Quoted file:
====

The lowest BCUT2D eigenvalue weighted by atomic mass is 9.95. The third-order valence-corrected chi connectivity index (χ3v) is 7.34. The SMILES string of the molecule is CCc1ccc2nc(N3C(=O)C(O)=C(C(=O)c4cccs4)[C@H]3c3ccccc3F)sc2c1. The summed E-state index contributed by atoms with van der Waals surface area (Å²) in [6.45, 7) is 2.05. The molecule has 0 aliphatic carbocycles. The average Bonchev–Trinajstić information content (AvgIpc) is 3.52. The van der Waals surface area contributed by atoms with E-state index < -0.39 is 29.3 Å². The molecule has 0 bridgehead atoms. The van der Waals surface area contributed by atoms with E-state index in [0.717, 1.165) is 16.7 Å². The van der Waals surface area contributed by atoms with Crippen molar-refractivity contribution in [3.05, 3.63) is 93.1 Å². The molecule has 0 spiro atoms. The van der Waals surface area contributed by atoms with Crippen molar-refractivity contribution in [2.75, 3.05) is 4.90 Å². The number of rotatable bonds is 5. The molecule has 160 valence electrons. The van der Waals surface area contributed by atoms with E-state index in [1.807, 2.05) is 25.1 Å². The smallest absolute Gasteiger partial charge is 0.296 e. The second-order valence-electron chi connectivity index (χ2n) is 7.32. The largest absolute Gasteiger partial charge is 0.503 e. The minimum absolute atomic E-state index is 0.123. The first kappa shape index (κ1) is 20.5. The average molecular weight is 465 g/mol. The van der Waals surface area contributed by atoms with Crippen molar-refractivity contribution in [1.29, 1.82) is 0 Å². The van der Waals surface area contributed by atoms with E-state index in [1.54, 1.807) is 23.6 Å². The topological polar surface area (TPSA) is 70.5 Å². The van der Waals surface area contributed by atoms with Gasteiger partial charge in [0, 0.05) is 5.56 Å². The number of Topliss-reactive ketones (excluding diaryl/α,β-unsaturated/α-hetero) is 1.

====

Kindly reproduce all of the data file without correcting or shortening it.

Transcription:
The lowest BCUT2D eigenvalue weighted by atomic mass is 9.95. The third-order valence-corrected chi connectivity index (χ3v) is 7.34. The SMILES string of the molecule is CCc1ccc2nc(N3C(=O)C(O)=C(C(=O)c4cccs4)[C@H]3c3ccccc3F)sc2c1. The summed E-state index contributed by atoms with van der Waals surface area (Å²) in [6.45, 7) is 2.05. The molecule has 0 aliphatic carbocycles. The average Bonchev–Trinajstić information content (AvgIpc) is 3.52. The van der Waals surface area contributed by atoms with E-state index < -0.39 is 29.3 Å². The molecule has 0 bridgehead atoms. The van der Waals surface area contributed by atoms with E-state index in [0.717, 1.165) is 16.7 Å². The van der Waals surface area contributed by atoms with Crippen molar-refractivity contribution in [3.05, 3.63) is 93.1 Å². The molecule has 0 spiro atoms. The van der Waals surface area contributed by atoms with Crippen molar-refractivity contribution in [2.75, 3.05) is 4.90 Å². The number of rotatable bonds is 5. The molecule has 160 valence electrons. The van der Waals surface area contributed by atoms with E-state index in [1.807, 2.05) is 25.1 Å². The smallest absolute Gasteiger partial charge is 0.296 e. The second-order valence-electron chi connectivity index (χ2n) is 7.32. The largest absolute Gasteiger partial charge is 0.503 e. The minimum absolute atomic E-state index is 0.123. The first kappa shape index (κ1) is 20.5. The average molecular weight is 465 g/mol. The van der Waals surface area contributed by atoms with Crippen molar-refractivity contribution in [1.29, 1.82) is 0 Å². The van der Waals surface area contributed by atoms with E-state index in [1.54, 1.807) is 23.6 Å². The topological polar surface area (TPSA) is 70.5 Å². The van der Waals surface area contributed by atoms with Gasteiger partial charge in [0, 0.05) is 5.56 Å². The number of Topliss-reactive ketones (excluding diaryl/α,β-unsaturated/α-hetero) is 1.